Lanzhou was badly damaged during the Dungan revolt in 1864–1875. In the 1920s and 1930s it became a center of Soviet influence in northwestern China. During the Second Sino-Japanese War (1937–1945) Lanzhou, linked with Xi'an by highway in 1935, became the terminus of the 3,200 km (2,000 mi) Chinese–Soviet highway, used as a route for Soviet supplies destined for the Xi'an area. This highway remained the primary traffic route of northwestern China until the completion of the railway from Lanzhou to Urumqi, Xinjiang. During the war Lanzhou was heavily bombed by the Japanese.
During the 1937 Japanese invasion of China, the Guominjun Muslim Generals Ma Hongkui and Ma Bufang protected Lanzhou with their cavalry troops, putting up such resistance that the Japanese never captured Lanzhou.
- Area: 13,300 km2 (5,100 sq mi)
- Elevation: 1,600 metres (5,200 ft) above sea level
- China's northwest geographical center
- More than 20 square kilometres (7.7 sq mi) of urbanisation along the southern banks of the Yellow River.
- Zonary basin
- Mountains are located on the south and north sides of the city:
- The Yellow River flows through from west to east.
Lanzhou is situated on the upper reaches of the Yellow River where it emerges from the mountains and has been a center since early times, being at the southern end of the route leading via the Hexi Corridor across Central Asia. It commands the approaches to the ancient capital area of Chang'an (modern Xi'an) in Shaanxi province from both the west and the northwest, as well as the area of Qinghai Lake via the upper waters of the Yellow River and its tributaries.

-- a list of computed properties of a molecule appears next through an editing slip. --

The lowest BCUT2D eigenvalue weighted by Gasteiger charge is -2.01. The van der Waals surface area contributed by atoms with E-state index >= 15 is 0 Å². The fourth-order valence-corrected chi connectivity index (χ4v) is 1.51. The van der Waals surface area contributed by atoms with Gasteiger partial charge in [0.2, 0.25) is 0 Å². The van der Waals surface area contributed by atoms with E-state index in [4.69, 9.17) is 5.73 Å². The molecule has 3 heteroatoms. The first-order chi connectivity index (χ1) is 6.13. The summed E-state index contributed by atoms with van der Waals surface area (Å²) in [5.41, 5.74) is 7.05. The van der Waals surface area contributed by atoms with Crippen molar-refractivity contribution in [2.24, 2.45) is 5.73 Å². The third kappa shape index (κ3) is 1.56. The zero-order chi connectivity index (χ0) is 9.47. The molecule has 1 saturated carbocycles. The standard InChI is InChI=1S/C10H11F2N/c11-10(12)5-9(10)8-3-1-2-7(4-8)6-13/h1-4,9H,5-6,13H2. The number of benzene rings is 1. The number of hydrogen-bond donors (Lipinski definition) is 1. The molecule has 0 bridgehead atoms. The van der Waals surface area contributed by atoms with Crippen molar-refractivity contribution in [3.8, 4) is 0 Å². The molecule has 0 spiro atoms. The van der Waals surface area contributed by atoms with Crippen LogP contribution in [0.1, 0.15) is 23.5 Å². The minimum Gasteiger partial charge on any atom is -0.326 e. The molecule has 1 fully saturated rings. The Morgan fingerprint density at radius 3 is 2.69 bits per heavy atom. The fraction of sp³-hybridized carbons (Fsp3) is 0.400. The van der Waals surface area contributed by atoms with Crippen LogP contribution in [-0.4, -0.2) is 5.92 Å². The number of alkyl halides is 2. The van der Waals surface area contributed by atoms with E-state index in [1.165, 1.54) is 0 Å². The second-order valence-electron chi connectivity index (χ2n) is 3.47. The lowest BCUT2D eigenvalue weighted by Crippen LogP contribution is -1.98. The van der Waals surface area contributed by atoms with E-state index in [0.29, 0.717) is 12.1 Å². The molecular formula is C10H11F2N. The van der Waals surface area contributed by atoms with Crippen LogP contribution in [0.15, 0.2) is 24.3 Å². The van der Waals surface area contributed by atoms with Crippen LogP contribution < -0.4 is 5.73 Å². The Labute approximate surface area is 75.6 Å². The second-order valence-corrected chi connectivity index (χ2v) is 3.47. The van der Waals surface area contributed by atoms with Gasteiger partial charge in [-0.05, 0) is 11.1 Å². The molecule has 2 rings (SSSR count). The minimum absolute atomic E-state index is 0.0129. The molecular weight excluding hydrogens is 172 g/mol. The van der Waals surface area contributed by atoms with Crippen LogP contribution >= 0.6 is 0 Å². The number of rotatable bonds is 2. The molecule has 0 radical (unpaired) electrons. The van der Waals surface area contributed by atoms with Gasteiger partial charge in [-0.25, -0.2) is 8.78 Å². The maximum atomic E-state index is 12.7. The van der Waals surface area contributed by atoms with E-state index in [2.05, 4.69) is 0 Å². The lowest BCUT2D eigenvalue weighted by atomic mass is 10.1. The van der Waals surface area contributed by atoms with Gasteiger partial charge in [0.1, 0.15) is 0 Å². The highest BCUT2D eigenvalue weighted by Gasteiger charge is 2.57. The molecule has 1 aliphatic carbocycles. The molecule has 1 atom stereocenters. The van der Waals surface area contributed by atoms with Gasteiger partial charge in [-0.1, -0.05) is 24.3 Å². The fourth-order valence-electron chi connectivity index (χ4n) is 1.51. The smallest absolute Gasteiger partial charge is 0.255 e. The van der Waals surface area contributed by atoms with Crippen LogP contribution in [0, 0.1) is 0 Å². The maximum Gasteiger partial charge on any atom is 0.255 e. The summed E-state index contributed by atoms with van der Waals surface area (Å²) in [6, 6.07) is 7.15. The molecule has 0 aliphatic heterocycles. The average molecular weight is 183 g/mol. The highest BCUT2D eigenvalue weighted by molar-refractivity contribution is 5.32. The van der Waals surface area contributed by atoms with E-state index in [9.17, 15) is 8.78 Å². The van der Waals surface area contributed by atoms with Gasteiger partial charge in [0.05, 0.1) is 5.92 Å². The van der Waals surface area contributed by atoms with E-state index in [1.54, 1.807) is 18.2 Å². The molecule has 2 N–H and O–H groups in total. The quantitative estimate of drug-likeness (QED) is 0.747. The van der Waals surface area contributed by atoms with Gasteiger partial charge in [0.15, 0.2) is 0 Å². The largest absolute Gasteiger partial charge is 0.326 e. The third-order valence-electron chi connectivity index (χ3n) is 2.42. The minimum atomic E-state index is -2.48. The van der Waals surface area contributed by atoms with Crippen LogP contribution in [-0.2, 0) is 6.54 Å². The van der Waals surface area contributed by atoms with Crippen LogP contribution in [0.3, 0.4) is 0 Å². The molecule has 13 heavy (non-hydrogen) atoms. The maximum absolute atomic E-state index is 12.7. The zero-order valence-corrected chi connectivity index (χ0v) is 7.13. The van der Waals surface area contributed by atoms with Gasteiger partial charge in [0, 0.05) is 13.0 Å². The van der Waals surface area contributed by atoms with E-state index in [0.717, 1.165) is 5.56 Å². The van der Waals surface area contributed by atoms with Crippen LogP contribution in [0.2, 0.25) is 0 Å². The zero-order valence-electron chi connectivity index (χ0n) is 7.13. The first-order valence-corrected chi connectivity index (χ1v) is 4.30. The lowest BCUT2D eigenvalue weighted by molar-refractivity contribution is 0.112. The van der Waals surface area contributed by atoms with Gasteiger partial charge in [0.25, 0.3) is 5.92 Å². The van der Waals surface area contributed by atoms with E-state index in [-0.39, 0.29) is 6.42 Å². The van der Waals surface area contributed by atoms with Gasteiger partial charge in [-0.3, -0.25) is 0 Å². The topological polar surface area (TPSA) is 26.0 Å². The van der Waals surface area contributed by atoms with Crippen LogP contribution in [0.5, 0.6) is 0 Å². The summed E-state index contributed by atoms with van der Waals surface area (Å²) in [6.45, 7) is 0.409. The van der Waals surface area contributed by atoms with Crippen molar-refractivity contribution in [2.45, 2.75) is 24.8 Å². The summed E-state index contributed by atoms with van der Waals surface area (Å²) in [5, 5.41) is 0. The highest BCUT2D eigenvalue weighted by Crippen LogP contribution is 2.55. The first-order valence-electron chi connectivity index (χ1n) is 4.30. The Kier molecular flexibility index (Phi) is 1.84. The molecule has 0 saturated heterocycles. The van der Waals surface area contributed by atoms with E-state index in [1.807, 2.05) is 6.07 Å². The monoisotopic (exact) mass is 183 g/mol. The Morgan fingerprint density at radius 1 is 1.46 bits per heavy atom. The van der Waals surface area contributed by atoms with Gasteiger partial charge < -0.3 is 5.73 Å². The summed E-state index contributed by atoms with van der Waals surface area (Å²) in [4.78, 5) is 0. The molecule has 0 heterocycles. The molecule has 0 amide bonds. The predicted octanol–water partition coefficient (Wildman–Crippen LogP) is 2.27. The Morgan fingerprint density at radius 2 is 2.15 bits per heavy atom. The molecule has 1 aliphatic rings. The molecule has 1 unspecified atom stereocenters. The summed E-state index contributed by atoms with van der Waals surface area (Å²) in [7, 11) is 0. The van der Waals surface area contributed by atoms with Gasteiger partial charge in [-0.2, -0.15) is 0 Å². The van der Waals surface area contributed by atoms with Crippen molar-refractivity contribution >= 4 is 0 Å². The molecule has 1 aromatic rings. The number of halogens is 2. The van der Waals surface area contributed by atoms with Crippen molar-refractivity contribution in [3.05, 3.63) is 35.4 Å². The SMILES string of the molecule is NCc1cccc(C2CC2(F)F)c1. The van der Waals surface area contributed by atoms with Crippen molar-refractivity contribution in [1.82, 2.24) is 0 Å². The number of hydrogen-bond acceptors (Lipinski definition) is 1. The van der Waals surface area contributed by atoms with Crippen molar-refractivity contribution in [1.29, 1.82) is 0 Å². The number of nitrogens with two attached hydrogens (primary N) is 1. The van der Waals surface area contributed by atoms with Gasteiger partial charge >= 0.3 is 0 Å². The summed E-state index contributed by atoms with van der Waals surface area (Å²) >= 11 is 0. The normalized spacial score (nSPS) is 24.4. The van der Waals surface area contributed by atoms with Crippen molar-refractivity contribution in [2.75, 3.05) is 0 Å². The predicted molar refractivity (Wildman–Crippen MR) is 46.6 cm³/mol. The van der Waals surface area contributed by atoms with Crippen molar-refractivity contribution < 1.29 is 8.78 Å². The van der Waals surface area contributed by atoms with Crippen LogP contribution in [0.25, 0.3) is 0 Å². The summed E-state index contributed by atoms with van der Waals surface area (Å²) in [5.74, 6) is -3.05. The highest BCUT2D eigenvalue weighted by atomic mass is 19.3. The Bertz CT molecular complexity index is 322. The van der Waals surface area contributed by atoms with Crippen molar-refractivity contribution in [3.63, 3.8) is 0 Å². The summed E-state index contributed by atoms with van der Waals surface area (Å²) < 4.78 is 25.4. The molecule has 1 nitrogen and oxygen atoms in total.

Climate and environment
Lanzhou is situated in the temperate zone and enjoys a semi-arid climate (Köppen BSk) with hot summers and cold and very dry winters. The monthly 24-hour average temperature ranges from −5.3 °C (22.5 °F) in January to 22.4 °C (72.3 °F) in July. The mean annual temperature is 9.75 °C (49.5 °F), while annual rainfall is 315 millimetres (12.4 in), almost all of which falls from May to October. The winters are so dry that snow is extremely rare. With monthly percent possible sunshine ranging from 50 percent in December to 59 percent in February, sunshine is generous but not abundant, as the city receives 2,424 hours of bright sunshine annually.
|Climate data for Lanzhou (1971–2000)|
|Record high °C (°F)||17.1
|Average high °C (°F)||1.7
|Daily mean °C (°F)||−5.3
|Average low °C (°F)||−10.1
|Record low °C (°F)||−17.7
|Average precipitation mm (inches)||1.4
|Average precipitation days (≥ 0.1 mm)||1.9||2.4||4.5||5.3||7.5||9.4||11.4||11.2||9.9||6.3||1.7||1.0||72.5|
|Average relative humidity (%)||54||49||48||45||48||54||59||63||66||66||60||58||55.8|
|Mean monthly sunshine hours||155.7||179.3||195.4||224.5||245.9||234.7||244.8||241.1||191.5||186.0||174.0||151.2||2,424.1|
|Percent possible sunshine||51||59||53||57||57||54||55||58||52||53||57||50||54.7|
|Source #1: China Meteorological Administration|
|Source #2: Weather China|